To see how this distinction matters in the case of rape--and why I support legal access to abortion in the case of rape (sort of)--I'm gong to dredge up the (in)famous 1971 article by Judith Thompson: A Defense of Abortion (full text).  Thompson assumes for the sake of argument that the unborn human being has full ethical and legal status as a person, and so will I. (If you think that the unborn human doesn't have human rights, then obviously abortion should be legal not only in cases of rape but in all cases, and so I'm setting that aside.)

One of the central thought-experiments in the paper is to imagine that a woman wakes up one morning to find that during the night someone has surgically attached her to a concert violinst to save him from being poisoned.  No one asked the woman for her opinion on this decision, she was simply kidnapped and the violinist was attached.  This makes the thought-experiment incredibly poor for talking about abortion generally (unless you think pregnancy happens by kidnapping, I guess), but it's clearly relevant in cases of rape.

So the question Thompson asks is--starting with this scenario--does the woman have a legal right to refuse to donate her body to support the innocent concert violinist?  Thompson argues that she does, and therefore abortion ought to be legal in cases like this.  But wait: does Thompson mean active abortion, or passive abortion?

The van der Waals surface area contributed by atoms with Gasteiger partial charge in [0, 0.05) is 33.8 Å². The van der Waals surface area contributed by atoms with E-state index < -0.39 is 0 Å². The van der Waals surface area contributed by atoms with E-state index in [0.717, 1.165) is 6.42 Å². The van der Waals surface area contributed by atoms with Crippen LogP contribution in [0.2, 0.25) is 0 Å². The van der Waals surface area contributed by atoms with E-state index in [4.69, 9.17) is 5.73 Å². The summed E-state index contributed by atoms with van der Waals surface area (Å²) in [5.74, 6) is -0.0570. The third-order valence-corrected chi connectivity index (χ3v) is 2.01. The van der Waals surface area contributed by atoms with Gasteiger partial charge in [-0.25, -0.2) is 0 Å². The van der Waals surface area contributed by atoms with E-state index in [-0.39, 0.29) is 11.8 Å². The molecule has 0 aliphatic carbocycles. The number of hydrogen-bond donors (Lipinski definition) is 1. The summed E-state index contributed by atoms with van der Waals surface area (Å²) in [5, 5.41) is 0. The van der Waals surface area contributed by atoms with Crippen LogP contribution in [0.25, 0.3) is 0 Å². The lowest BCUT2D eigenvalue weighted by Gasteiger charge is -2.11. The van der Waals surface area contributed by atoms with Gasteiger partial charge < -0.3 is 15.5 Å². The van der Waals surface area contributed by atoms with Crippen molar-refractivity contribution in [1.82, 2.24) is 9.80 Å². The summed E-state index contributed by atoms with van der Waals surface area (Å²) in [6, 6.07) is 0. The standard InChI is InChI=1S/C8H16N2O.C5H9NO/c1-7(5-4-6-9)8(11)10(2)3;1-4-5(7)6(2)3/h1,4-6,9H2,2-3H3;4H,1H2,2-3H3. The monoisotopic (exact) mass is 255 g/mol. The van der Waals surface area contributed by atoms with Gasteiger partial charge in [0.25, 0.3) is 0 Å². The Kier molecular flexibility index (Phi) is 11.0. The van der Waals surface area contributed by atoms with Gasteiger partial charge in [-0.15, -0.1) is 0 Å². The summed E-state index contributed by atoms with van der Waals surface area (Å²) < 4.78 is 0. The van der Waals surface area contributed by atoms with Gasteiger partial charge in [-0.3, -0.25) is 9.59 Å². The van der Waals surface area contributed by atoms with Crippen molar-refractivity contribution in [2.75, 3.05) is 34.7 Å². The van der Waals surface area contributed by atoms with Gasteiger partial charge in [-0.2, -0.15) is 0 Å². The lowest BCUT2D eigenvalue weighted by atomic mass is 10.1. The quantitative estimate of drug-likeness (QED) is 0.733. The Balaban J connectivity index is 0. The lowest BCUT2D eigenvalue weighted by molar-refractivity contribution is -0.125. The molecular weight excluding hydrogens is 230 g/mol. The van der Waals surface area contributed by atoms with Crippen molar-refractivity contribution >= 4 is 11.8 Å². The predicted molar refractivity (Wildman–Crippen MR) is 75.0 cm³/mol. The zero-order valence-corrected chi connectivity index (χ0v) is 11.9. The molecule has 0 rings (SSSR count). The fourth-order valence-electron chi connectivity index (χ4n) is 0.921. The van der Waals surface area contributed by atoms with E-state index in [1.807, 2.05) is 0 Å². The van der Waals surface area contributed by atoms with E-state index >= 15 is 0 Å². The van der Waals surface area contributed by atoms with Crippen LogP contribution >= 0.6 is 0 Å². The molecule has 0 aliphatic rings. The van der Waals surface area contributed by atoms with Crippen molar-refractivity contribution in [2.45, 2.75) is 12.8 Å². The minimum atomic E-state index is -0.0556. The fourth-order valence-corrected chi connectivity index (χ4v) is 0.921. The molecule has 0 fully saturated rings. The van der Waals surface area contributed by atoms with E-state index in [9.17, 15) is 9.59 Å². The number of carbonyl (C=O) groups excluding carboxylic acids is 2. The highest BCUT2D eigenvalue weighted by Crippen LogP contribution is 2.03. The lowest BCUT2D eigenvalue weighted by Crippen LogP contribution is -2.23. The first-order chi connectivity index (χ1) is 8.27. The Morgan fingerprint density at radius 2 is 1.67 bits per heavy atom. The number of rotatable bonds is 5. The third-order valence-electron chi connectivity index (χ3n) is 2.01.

Here's why it matters.  Suppose that the woman says "I don't have a legal obligation to be attached to this concert violinst, so I'm cutting the cord", and with that she takes scissors and severes the connection between the two of them, leaving the concert violinist to die.  This, Thompson argues, is permissible.  Maybe so, but would it also be permissible for the woman to say "I don't have a legal obligation to be attached to this concert violinist, so I'm killing him." and then take her scissors and stab the violnist in the throat?  I don't think so.

There's a serious disconnect between the philosophical abstraction of abortion, in which a woman merely says "I refuse to donate my body", and the specific reality of abortion, in which a doctor carries out that wish by first ending a life, and then only afterwards removing the unborn human being from the woman.  The ordering might not be so clear-cut because the fetus is removed in pieces and it's not clear when death occurs vs. the first limb being extracted, but you get the picture--there are clearly two activities here: killing and removing/withdrawing support.  Thompson's argument supports the latter, but not the former.

The end result of all this is that, in the case of rape, it is arguably permissible to end a pregnancy by passive abortion (which, for all intents and practices, does not presently exist) but not through active abortion.  This is why I support a rape exception... sort of.